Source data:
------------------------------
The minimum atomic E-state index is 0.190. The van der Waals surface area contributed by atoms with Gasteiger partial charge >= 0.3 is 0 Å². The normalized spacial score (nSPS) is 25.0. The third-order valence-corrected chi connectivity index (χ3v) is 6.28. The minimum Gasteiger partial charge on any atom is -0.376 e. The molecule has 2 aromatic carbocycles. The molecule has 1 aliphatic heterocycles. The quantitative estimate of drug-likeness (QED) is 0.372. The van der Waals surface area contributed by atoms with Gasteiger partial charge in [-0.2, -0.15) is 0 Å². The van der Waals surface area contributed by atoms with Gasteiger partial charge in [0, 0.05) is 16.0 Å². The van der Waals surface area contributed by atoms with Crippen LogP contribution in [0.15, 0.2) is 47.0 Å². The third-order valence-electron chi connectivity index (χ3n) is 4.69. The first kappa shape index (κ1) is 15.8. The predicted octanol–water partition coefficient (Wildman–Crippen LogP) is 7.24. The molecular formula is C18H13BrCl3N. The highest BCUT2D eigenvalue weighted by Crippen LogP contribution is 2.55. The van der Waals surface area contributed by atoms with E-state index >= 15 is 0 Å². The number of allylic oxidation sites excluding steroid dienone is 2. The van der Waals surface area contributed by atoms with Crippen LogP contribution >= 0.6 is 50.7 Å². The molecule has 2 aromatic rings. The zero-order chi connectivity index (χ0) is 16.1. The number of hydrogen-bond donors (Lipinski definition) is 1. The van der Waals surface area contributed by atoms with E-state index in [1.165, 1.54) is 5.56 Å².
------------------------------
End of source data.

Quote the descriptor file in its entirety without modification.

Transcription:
The minimum atomic E-state index is 0.190. The van der Waals surface area contributed by atoms with Gasteiger partial charge >= 0.3 is 0 Å². The normalized spacial score (nSPS) is 25.0. The third-order valence-corrected chi connectivity index (χ3v) is 6.28. The minimum Gasteiger partial charge on any atom is -0.376 e. The molecule has 2 aromatic carbocycles. The molecule has 1 aliphatic heterocycles. The quantitative estimate of drug-likeness (QED) is 0.372. The van der Waals surface area contributed by atoms with Gasteiger partial charge in [-0.2, -0.15) is 0 Å². The van der Waals surface area contributed by atoms with Gasteiger partial charge in [0, 0.05) is 16.0 Å². The van der Waals surface area contributed by atoms with Crippen LogP contribution in [0.15, 0.2) is 47.0 Å². The third-order valence-electron chi connectivity index (χ3n) is 4.69. The first kappa shape index (κ1) is 15.8. The predicted octanol–water partition coefficient (Wildman–Crippen LogP) is 7.24. The molecular formula is C18H13BrCl3N. The highest BCUT2D eigenvalue weighted by Crippen LogP contribution is 2.55. The van der Waals surface area contributed by atoms with E-state index >= 15 is 0 Å². The number of allylic oxidation sites excluding steroid dienone is 2. The van der Waals surface area contributed by atoms with Crippen LogP contribution >= 0.6 is 50.7 Å². The molecule has 2 aromatic rings. The zero-order chi connectivity index (χ0) is 16.1. The number of hydrogen-bond donors (Lipinski definition) is 1. The van der Waals surface area contributed by atoms with E-state index in [1.165, 1.54) is 5.56 Å².